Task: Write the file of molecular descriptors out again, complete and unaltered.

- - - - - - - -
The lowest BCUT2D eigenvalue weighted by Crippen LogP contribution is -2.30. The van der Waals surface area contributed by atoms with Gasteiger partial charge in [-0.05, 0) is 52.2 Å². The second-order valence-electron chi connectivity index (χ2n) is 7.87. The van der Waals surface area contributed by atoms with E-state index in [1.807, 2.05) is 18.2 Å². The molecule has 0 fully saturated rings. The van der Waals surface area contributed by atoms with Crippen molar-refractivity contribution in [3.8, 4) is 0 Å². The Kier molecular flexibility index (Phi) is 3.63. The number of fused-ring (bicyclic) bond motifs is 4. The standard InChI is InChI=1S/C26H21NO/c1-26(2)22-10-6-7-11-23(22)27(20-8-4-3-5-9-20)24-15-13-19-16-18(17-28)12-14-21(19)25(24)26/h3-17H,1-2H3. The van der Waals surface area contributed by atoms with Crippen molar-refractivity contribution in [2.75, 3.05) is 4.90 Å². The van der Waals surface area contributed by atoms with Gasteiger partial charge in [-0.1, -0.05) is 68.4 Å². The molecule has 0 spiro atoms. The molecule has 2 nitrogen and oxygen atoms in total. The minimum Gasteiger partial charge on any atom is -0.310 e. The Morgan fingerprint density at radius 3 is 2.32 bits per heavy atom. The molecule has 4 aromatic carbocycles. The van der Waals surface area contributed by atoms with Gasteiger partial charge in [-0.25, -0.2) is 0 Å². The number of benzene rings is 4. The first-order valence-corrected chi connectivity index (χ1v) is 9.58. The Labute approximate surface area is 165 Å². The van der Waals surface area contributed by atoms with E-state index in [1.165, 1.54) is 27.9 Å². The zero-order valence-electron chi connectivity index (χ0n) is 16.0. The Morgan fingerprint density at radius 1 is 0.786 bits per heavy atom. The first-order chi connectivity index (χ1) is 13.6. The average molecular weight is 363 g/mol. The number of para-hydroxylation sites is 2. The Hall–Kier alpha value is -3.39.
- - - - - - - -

The lowest BCUT2D eigenvalue weighted by Crippen LogP contribution is -2.30. The van der Waals surface area contributed by atoms with Gasteiger partial charge in [-0.05, 0) is 52.2 Å². The second-order valence-electron chi connectivity index (χ2n) is 7.87. The van der Waals surface area contributed by atoms with E-state index in [1.807, 2.05) is 18.2 Å². The molecule has 0 fully saturated rings. The van der Waals surface area contributed by atoms with Crippen molar-refractivity contribution in [3.8, 4) is 0 Å². The Kier molecular flexibility index (Phi) is 3.63. The number of fused-ring (bicyclic) bond motifs is 4. The standard InChI is InChI=1S/C26H21NO/c1-26(2)22-10-6-7-11-23(22)27(20-8-4-3-5-9-20)24-15-13-19-16-18(17-28)12-14-21(19)25(24)26/h3-17H,1-2H3. The van der Waals surface area contributed by atoms with Crippen molar-refractivity contribution in [2.75, 3.05) is 4.90 Å². The van der Waals surface area contributed by atoms with Gasteiger partial charge in [-0.1, -0.05) is 68.4 Å². The molecule has 0 spiro atoms. The molecule has 2 nitrogen and oxygen atoms in total. The minimum Gasteiger partial charge on any atom is -0.310 e. The Morgan fingerprint density at radius 3 is 2.32 bits per heavy atom. The molecule has 4 aromatic carbocycles. The van der Waals surface area contributed by atoms with Gasteiger partial charge in [-0.25, -0.2) is 0 Å². The number of benzene rings is 4. The first-order valence-corrected chi connectivity index (χ1v) is 9.58. The Labute approximate surface area is 165 Å². The van der Waals surface area contributed by atoms with E-state index in [1.165, 1.54) is 27.9 Å². The zero-order valence-electron chi connectivity index (χ0n) is 16.0. The Morgan fingerprint density at radius 1 is 0.786 bits per heavy atom. The first-order chi connectivity index (χ1) is 13.6. The average molecular weight is 363 g/mol. The number of para-hydroxylation sites is 2. The Hall–Kier alpha value is -3.39.